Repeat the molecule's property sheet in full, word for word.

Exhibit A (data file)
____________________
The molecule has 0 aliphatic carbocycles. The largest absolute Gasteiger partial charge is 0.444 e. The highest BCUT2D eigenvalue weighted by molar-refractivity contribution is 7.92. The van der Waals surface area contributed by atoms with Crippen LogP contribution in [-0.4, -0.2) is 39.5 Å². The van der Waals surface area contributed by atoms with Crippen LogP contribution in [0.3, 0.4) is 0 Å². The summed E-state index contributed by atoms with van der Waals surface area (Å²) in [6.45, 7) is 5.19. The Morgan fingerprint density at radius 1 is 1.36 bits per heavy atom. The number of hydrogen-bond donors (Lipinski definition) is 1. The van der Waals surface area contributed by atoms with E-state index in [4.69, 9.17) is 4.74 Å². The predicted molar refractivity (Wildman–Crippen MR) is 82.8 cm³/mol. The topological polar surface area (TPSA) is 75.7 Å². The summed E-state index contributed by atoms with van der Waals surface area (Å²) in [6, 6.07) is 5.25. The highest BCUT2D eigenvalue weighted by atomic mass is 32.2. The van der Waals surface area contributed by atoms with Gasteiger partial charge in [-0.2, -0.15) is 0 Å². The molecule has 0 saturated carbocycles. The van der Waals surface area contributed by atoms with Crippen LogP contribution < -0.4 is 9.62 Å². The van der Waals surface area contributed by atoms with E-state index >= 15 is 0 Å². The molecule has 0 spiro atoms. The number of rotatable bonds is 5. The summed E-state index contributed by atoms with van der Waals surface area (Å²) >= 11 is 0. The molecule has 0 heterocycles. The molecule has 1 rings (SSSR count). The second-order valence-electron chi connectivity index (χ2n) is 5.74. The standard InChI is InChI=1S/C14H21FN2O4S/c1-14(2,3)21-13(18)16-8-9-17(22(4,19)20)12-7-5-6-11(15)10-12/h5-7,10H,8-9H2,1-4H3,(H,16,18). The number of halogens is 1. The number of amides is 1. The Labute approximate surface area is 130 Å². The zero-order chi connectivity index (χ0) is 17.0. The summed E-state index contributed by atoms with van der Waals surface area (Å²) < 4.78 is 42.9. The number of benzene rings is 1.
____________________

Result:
The molecule has 0 aliphatic carbocycles. The largest absolute Gasteiger partial charge is 0.444 e. The highest BCUT2D eigenvalue weighted by molar-refractivity contribution is 7.92. The van der Waals surface area contributed by atoms with Crippen LogP contribution in [-0.4, -0.2) is 39.5 Å². The van der Waals surface area contributed by atoms with Crippen LogP contribution in [0.3, 0.4) is 0 Å². The summed E-state index contributed by atoms with van der Waals surface area (Å²) in [6.45, 7) is 5.19. The Morgan fingerprint density at radius 1 is 1.36 bits per heavy atom. The number of hydrogen-bond donors (Lipinski definition) is 1. The van der Waals surface area contributed by atoms with E-state index in [4.69, 9.17) is 4.74 Å². The predicted molar refractivity (Wildman–Crippen MR) is 82.8 cm³/mol. The topological polar surface area (TPSA) is 75.7 Å². The summed E-state index contributed by atoms with van der Waals surface area (Å²) in [6, 6.07) is 5.25. The highest BCUT2D eigenvalue weighted by atomic mass is 32.2. The van der Waals surface area contributed by atoms with Gasteiger partial charge in [-0.2, -0.15) is 0 Å². The molecule has 0 saturated carbocycles. The van der Waals surface area contributed by atoms with Crippen LogP contribution < -0.4 is 9.62 Å². The van der Waals surface area contributed by atoms with E-state index >= 15 is 0 Å². The molecule has 0 spiro atoms. The number of rotatable bonds is 5. The summed E-state index contributed by atoms with van der Waals surface area (Å²) >= 11 is 0. The molecule has 0 heterocycles. The molecule has 1 rings (SSSR count). The second-order valence-electron chi connectivity index (χ2n) is 5.74. The standard InChI is InChI=1S/C14H21FN2O4S/c1-14(2,3)21-13(18)16-8-9-17(22(4,19)20)12-7-5-6-11(15)10-12/h5-7,10H,8-9H2,1-4H3,(H,16,18). The number of halogens is 1. The number of amides is 1. The Labute approximate surface area is 130 Å². The zero-order chi connectivity index (χ0) is 17.0. The summed E-state index contributed by atoms with van der Waals surface area (Å²) < 4.78 is 42.9. The number of benzene rings is 1.